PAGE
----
The Other Futures Award is given annually to an innovative, adventurous full-length work that challenges conventions of genre and language, content and form. We are interested in writing that imagines new lived or literary possibilities, and questions established paradigms.
The winner will receive publication with Futurepoem, an honorarium of $1000, a standard royalty contract, and 25 author copies.
The Other Futures Award opens each spring for submissions; stay tuned for our 2021 reading dates. Subscribe to our email list for more info about upcoming submission opportunities, or visit our Submittable page.
Winner of the 2020 Other Futures Award
Imani Elizabeth Jackson
Imani Elizabeth Jackson is from Chicago. Her writings appear in and are forthcoming from Triple Canopy, Apogee, BOMB, Triquarterly, and elsewhere. She collaborates with S*an D. Henry-Smith as mouthfeel; their book Consider the Tongue engages histories of aquatic labor and Black food through cooking, poetry, and ephemeral practices. Imani is also a member of the Poetry Project’s 2019-2020 newsletter editorial collective and co-organizes the Chicago Art Book Fair. She lives in Providence now, where she's an MFA candidate at Brown.
Systems of domination seek to straighten land, to straighten people, to overdetermine place. In Flag, the poet imagines a river as these systems’ ruin; a river’s mouth deforming their lines and forming them anew.
Winner of the 2019 Other Futures Award
Jessica Laser grew up in Chicago. She is the author of Sergei Kuzmich from All Sides (Letter Machine Editions, 2019) and the chapbooks He That Feareth Every Grass Must Not Piss in a Meadow (paradigm press, 2016) and Assumed Knowledge and the Knowledge Assumed from Experience (Catenary Press, 2015). A graduate of the Iowa Writers' Workshop, she is a doctoral student in English at UC Berkeley. Planet Drill will be published in 2021.
Planet Drill pierces through language, using natural slippages between words—from line to lie—to reach the central myths of speech and selfhood. Does what we say make us who we are? By what authority? Insistent on uses for language beyond the descriptive, these poems let go of the narrative of the present in order to provide access to simultaneous, conflicting truths. The driving force behind Planet Drill is a belief in poetry’s unique ability to follow the ambiguities inherent in language toward a latent, revelatory clarity—one we might reach if only we stopped straining to be clear.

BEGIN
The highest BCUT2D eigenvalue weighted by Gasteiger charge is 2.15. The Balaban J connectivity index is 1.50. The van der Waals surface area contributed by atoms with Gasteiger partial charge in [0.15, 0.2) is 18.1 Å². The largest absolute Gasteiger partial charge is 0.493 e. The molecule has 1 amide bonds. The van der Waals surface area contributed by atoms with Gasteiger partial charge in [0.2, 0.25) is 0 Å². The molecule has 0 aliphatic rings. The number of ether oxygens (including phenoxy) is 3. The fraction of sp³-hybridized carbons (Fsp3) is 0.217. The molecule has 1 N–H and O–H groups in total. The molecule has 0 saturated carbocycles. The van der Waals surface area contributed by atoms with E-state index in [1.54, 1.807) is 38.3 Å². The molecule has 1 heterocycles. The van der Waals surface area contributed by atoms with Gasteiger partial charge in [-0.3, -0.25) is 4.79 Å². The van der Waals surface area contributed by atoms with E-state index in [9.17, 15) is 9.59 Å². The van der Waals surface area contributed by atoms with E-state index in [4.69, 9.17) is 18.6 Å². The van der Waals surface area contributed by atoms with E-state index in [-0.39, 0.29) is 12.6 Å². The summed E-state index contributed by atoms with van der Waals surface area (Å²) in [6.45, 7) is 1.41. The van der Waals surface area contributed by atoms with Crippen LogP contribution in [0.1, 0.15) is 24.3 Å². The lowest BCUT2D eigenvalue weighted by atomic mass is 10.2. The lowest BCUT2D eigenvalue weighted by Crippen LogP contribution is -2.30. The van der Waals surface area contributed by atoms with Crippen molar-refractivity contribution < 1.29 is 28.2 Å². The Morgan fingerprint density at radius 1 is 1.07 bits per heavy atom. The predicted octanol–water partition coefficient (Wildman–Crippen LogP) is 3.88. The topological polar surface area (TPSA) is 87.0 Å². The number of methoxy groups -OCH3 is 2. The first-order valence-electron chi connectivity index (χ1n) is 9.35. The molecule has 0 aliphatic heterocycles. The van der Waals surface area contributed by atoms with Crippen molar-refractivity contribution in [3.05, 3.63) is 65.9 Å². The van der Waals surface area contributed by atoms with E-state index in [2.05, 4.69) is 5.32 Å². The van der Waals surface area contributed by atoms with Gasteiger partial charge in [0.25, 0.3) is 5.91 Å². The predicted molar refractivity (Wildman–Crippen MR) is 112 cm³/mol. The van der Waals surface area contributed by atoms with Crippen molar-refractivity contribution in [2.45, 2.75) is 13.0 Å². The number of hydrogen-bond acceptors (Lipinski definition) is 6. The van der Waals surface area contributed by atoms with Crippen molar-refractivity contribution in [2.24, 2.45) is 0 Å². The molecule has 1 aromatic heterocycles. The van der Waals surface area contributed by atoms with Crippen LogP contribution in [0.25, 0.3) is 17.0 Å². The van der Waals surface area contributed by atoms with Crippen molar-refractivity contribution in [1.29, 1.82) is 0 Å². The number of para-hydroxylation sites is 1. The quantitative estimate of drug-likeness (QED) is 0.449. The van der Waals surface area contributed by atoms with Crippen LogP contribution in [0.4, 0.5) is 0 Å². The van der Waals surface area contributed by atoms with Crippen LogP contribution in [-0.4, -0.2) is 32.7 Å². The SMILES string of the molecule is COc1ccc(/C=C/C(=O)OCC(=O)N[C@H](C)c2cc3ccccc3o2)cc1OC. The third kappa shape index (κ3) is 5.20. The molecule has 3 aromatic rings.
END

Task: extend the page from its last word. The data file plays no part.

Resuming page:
Open Reading Period
Each year, we invite a rotating panel of distinguished guest editors to read and select two new books for publication. This year's guest editors are Hannah Black, Ken Chen, and Mónica de la Torre. Submissions for 2021 are currently closed.
Hannah Black is a writer and artist. She lives in New York. She is the author of three small books, Dark Pool Party (2016), Life (with Juliana Huxtable, 2017), and Tuesday or September or The End (forthcoming 2021). She has written for a number of publications including Bookforum, Artforum, the New Inquiry, and the London Review of Books. Recent solo shows include Ruin/Rien at Arcadia Missa in London and Dede Eberhard Phantom at Kunstverein Braunshweig. She is represented by the galleries Arcadia Missa in London and Isabella Bortolozzi in Berlin.
Ken Chen is writing about his travels to the underworld to rescue his father and encountering those sent to the afterlife by colonialism. He is the recipient of the Yale Younger Poets Award for his book Juvenilia. He served as the Executive Director of the Asian American Writers' Workshop from 2008 to 2019. A recipient of fellowships from the Cullman Center at the NYPL, NEA, NYFA, and Bread Loaf, Chen co-founded the cultural website Arts & Letters Daily and CultureStrike, a national arts organization dedicated to migrant justice. A graduate of Yale Law School, he successfully defended the asylum application of an undocumented Muslim high school student from Guinea detained by homeland security.
Mónica de la Torre's most recent book of poems and translations is Repetition Nineteen (Nightboat). Other books include The Happy End/All Welcome (Ugly Duckling Presse)–a riff on a riff of Kafka's Amerika–and Public Domain (Roof Books). With Alex Balgiu, she coedited the anthology Women in Conrete Poetry 1959-79 (Primary Information). She teaches at Brooklyn College and the Bard MFA program.
Futurepoem welcomes unpublished, full-length manuscripts of poetry, prose, and multi-genre work that challenge and expand on the potential for poetic form, language, and process. Work by underrepresented and emerging writers is especially welcome. Our reading period opens each winter for submissions; stay tuned for our 2022 reading dates. Subscribe to our email list for more info about upcoming submission opportunities, or visit our Submittable page.
Last year, the guest editors selected Stephon Lawrence's u know how much i hate being alone in social situations// and Manuel Paul López's Nerve Curriculum for publication. Both books will be published in 2022.